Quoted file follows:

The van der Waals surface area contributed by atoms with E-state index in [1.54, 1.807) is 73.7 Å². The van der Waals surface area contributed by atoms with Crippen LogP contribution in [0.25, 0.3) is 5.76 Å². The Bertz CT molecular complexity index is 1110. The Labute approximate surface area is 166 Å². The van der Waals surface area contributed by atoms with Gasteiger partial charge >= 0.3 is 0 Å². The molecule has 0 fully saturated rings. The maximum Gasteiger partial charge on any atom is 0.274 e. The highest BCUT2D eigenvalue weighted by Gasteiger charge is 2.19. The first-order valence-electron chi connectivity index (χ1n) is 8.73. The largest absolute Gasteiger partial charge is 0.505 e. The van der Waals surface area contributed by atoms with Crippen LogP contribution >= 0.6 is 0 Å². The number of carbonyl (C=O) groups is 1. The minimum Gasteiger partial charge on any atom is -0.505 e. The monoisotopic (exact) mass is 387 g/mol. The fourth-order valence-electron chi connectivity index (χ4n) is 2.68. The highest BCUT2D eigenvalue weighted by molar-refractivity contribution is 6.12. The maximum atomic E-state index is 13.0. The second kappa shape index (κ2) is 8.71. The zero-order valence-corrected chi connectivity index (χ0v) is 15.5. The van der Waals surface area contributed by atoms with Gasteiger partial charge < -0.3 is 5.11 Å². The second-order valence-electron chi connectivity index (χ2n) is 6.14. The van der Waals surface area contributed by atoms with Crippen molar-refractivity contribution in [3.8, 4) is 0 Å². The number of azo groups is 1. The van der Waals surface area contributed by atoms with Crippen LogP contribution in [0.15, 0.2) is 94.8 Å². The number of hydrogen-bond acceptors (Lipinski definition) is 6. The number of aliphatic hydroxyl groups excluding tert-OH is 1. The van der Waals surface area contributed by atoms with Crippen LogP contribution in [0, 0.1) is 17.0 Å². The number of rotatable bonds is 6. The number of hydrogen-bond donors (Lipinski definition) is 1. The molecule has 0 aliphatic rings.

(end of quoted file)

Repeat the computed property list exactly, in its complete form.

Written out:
The van der Waals surface area contributed by atoms with E-state index in [1.54, 1.807) is 73.7 Å². The van der Waals surface area contributed by atoms with Crippen LogP contribution in [0.25, 0.3) is 5.76 Å². The Bertz CT molecular complexity index is 1110. The Labute approximate surface area is 166 Å². The van der Waals surface area contributed by atoms with Gasteiger partial charge >= 0.3 is 0 Å². The molecule has 0 fully saturated rings. The maximum Gasteiger partial charge on any atom is 0.274 e. The highest BCUT2D eigenvalue weighted by Gasteiger charge is 2.19. The first-order valence-electron chi connectivity index (χ1n) is 8.73. The largest absolute Gasteiger partial charge is 0.505 e. The van der Waals surface area contributed by atoms with Crippen LogP contribution >= 0.6 is 0 Å². The number of carbonyl (C=O) groups is 1. The minimum Gasteiger partial charge on any atom is -0.505 e. The monoisotopic (exact) mass is 387 g/mol. The fourth-order valence-electron chi connectivity index (χ4n) is 2.68. The highest BCUT2D eigenvalue weighted by molar-refractivity contribution is 6.12. The maximum atomic E-state index is 13.0. The second kappa shape index (κ2) is 8.71. The zero-order valence-corrected chi connectivity index (χ0v) is 15.5. The van der Waals surface area contributed by atoms with Gasteiger partial charge < -0.3 is 5.11 Å². The second-order valence-electron chi connectivity index (χ2n) is 6.14. The van der Waals surface area contributed by atoms with Crippen molar-refractivity contribution in [3.8, 4) is 0 Å². The number of azo groups is 1. The van der Waals surface area contributed by atoms with Crippen LogP contribution in [0.15, 0.2) is 94.8 Å². The number of hydrogen-bond acceptors (Lipinski definition) is 6. The number of aliphatic hydroxyl groups excluding tert-OH is 1. The van der Waals surface area contributed by atoms with Crippen LogP contribution in [0, 0.1) is 17.0 Å². The number of rotatable bonds is 6. The number of hydrogen-bond donors (Lipinski definition) is 1. The molecule has 0 aliphatic rings.